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The Main Difference Between a Tulip Bulb and a Seed


 
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James Kilkelly
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PostPosted: Tue Apr 03, 2007 7:40 pm    Post subject: The Main Difference Between a Tulip Bulb and a Seed Reply with quote

The Main Difference Between a Tulip Bulb and a Seed
by Dave Pipitone


When you look at any blooming flower, whether it is a tulip or a wildflower, you see the very last stage of its growth. Not all flowers start the same way, though. There is a difference between a tulip bulb and a seed that every gardener should know. To learn more, read the following information.

Let's start with the basic definition of an ordinary flower bulb. There are many different definitions you can find on gardening websites. Here are two similar, but different definitions:

"An underground leaf bud enwrapped in fleshy scales or coats."

"An underground storage organ made up of fleshy scales wrapped around each other from which flowers and leaves are produced."

Let's pull out the common elements. A tulip bulb is the bottom part of a tulip plant. When the bulb is planted in the soil and begins to come to life, roots and shoots break through the outer wall. Roots dig deeper into the soil to collect water and nutrients. Shoots grow upward and break through the surface of the soil and grow into the green plant that bears a tulip flower.

A bulb is a "storage organ." It stores food in the "fleshy scales" around the "core" of the bulb. That core grows into next year's plant.



According to Wikipedia, a seed is a small embryonic plant enclosed in a covering called the seed coat, usually with some stored food. The seed coat is a hard case that protects the tiny plant inside. Seeds grow inside a flower or fruit. A seed can be harvested, cleaned, dried and planted to grow new flowers and plants.

You can find tulip seeds within the seed pod in tulip flowers. The pod needs to be pollinated so that the seeds will grow. When the flower dies, you can extract seeds from the pod and plant them the following September. Just be aware that it can take several years before you see a flower on a tulip grown from a seed. Some gardening authorities state that it can take five-to-seven years before these tulips to produce blossoms. A tulip bulb is different from a seed because a bulb will produce a tulip plant and flower the very next year. Make sure to plant either one in the right soil with proper watering and care.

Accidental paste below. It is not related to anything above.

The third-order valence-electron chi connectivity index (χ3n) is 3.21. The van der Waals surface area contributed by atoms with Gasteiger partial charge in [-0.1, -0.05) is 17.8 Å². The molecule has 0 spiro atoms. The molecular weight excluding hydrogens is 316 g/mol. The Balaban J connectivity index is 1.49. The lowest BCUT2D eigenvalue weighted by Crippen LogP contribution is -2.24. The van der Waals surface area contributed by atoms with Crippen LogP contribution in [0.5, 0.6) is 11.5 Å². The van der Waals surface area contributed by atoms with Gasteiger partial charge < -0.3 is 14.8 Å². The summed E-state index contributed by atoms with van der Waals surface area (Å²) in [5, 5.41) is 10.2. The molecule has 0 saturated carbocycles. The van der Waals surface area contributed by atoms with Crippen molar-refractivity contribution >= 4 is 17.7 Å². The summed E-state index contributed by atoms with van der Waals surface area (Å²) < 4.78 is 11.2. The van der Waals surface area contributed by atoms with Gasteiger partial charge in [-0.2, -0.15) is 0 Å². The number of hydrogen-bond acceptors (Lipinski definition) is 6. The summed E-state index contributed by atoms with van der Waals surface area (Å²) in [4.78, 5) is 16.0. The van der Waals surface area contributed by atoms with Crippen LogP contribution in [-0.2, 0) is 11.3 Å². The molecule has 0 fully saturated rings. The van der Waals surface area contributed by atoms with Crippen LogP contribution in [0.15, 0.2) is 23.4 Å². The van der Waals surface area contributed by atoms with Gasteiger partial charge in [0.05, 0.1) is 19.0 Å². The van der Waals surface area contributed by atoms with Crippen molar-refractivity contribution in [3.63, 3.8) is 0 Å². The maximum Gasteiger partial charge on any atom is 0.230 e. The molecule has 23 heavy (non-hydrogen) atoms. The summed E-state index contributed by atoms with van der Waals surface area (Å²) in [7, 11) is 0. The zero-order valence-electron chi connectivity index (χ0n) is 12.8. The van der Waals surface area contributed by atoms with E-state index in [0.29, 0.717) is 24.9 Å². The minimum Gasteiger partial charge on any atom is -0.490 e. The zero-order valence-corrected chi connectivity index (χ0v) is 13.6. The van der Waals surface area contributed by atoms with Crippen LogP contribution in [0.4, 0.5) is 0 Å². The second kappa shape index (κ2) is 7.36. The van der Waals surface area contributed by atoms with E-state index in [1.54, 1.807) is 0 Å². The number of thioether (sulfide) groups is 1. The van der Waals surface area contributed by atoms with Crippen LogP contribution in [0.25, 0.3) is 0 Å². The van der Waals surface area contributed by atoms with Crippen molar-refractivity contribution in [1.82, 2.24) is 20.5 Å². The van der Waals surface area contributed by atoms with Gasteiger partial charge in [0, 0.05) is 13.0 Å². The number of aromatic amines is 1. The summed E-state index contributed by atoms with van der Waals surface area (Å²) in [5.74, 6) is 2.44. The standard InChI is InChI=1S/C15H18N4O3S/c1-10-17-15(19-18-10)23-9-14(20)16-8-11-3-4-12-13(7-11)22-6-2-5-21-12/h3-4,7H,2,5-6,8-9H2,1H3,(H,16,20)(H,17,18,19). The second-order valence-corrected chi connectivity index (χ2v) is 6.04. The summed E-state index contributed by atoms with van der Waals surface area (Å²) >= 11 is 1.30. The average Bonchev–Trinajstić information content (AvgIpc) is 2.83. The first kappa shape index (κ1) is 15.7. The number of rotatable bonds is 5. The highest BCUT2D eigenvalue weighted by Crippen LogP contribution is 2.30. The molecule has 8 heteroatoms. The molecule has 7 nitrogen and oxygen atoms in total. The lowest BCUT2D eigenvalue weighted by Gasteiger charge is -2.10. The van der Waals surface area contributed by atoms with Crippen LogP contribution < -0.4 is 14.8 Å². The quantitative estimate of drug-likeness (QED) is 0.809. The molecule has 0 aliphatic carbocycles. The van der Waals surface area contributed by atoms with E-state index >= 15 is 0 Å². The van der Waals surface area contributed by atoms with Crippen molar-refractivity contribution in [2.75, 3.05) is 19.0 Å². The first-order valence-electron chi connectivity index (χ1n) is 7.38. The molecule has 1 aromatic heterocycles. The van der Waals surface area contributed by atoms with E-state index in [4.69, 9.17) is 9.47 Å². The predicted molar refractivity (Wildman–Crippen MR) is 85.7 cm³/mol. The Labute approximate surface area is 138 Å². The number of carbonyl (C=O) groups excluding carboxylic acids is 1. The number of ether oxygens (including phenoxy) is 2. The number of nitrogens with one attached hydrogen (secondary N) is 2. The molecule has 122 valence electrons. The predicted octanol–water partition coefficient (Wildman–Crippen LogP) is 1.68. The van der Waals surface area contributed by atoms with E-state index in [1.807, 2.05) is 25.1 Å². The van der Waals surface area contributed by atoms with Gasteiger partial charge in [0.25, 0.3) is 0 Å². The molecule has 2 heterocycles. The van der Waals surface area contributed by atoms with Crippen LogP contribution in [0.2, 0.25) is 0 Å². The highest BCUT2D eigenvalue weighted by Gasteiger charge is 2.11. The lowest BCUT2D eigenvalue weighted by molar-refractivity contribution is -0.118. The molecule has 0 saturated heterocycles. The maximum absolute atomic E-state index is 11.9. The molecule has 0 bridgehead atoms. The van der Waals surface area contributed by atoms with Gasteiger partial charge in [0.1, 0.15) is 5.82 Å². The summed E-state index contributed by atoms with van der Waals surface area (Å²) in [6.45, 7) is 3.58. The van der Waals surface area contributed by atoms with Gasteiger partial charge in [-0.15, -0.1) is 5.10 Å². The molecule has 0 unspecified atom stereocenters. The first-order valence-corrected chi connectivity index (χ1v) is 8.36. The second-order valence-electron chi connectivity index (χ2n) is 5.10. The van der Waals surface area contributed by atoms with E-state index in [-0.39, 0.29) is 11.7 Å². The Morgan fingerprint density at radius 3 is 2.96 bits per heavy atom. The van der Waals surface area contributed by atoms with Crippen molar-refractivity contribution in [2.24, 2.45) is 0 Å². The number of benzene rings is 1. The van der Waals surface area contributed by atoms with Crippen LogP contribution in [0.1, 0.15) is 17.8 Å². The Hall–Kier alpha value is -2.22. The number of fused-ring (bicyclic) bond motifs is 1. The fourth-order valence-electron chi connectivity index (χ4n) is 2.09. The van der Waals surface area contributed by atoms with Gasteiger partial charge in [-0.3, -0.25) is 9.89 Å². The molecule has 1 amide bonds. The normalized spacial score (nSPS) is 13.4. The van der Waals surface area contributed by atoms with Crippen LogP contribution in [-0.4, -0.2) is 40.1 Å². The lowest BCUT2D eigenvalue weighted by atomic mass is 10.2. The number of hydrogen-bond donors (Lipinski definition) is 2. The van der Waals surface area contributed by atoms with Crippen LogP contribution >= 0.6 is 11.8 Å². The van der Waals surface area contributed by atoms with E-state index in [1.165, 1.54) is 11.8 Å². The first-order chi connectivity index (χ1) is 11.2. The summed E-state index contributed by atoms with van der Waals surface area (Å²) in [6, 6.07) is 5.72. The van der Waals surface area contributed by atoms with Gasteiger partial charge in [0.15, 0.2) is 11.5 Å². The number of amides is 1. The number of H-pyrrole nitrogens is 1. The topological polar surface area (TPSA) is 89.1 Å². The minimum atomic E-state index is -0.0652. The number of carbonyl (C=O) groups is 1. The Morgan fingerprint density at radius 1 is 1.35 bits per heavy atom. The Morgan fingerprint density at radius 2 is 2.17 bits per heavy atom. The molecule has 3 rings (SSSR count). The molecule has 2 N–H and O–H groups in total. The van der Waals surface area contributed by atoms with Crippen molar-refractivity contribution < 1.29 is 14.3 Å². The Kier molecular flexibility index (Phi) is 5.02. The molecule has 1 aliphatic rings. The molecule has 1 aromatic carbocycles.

A seed can be as tiny as a poppy seed or as large as a peach pit. The biggest seed in the plant kingdom is from a coco de mer palm tree found in the Silhouette Islands in the Seychelles. That seed can weigh up to 17.6 kilograms or 38 pounds!

Tulip bulbs are very large compared to most flower seeds. A tulip bulb is measured by its circumference. A typical tulip bulb is 11-12 centimeters in circumference which translates to 1.5 inches in diameter. An average tulip bulb measures between 1.5 inches and 3 inches long.

Here's one more, significant difference between a tulip bulb and a seed. Seeds often grow at the furthest end of a plant, tree or flower. Bulbs do not. A tulip bulbs multiplies by dividing into two bulbs that are attached to each other near the roots of the plant.
About the Author

Dave Pipitone loves spring time and the birth of new growth, especially tulip flowers. To learn more about tulip bulbs and growing a more colorful garden, make sure to visit http://www.tulipreview.com.

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